Beyond The Fiscal Data: Covering Economic Anxiety

by October 27, 2015
The Federal Reserve. Photo via Wikimedia Commons user AgnosticPreachersKid.

The Federal Reserve. Photo via Wikimedia Commons user AgnosticPreachersKid.

Marketplace, the public radio program, discovered something alarming in the nation’s economic data.

All the numbers from the federal government, from jobs to housing, pointed to a better economy. But, the American public doesn’t seem convinced that things are actually better.

So, Marketplace and Edison Research developed their first-ever national index of economic anxiety, and the findings are pretty extraordinary.

According to the survey:

  • 63 percent said they are sometimes or frequently anxious about their financial situation
  • 42 percent said they feel stuck in their current financial situation
  • 27 percent said they are not financially secure
  • 28 percent said their personal financial situation causes them to lose sleep

And, Marketplace found Americans also report “a lot” of fear about paying monthly bills. More than 10 percent fear being unable to make a car payment, more than 10 percent fear being unable to make a mortgage payment, more than 25 percent fear being unable to pay rent and more than 33 percent fear not being able to make a student loan payment.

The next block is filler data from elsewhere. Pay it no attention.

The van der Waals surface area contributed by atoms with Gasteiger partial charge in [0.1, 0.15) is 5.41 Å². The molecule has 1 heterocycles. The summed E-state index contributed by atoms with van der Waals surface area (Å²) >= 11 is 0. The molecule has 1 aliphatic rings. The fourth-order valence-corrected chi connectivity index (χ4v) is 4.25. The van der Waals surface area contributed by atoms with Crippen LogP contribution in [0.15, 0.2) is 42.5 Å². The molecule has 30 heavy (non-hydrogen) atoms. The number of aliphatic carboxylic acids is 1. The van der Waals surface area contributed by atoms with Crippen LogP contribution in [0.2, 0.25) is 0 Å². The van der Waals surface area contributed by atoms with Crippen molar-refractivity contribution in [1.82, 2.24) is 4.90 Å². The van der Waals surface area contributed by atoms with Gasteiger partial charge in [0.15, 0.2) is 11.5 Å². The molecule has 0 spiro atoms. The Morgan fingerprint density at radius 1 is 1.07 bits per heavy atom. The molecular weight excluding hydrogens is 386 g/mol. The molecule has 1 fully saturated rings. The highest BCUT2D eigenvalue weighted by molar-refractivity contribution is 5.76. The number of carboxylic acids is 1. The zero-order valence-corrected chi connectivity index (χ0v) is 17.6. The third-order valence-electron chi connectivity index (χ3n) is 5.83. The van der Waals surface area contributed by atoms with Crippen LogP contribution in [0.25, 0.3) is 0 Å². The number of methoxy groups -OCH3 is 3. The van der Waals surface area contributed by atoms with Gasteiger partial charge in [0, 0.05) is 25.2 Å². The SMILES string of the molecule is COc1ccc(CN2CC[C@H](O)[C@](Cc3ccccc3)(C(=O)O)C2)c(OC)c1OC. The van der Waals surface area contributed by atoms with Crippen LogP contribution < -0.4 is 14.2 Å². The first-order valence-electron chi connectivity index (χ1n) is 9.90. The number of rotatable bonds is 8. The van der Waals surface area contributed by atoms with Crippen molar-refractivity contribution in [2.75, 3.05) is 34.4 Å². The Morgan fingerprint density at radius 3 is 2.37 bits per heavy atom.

Other fears include not having enough saved for retirement, an unexpected medical bill and not being able to afford college for their children.

It’s the kind of survey that print, Web and broadcast reporters anywhere in the country can use as a launching point for their own stories.

Marketplace published all kinds of demographic information about its survey, which you can find here.

The program is also asking its audience to share stories of how they feel about the economy, something that you also can do with your readers and listeners.

We’ve written about the Federal Reserve’s reluctance to raise interest rates. Perhaps surveys like this one are an indication of why.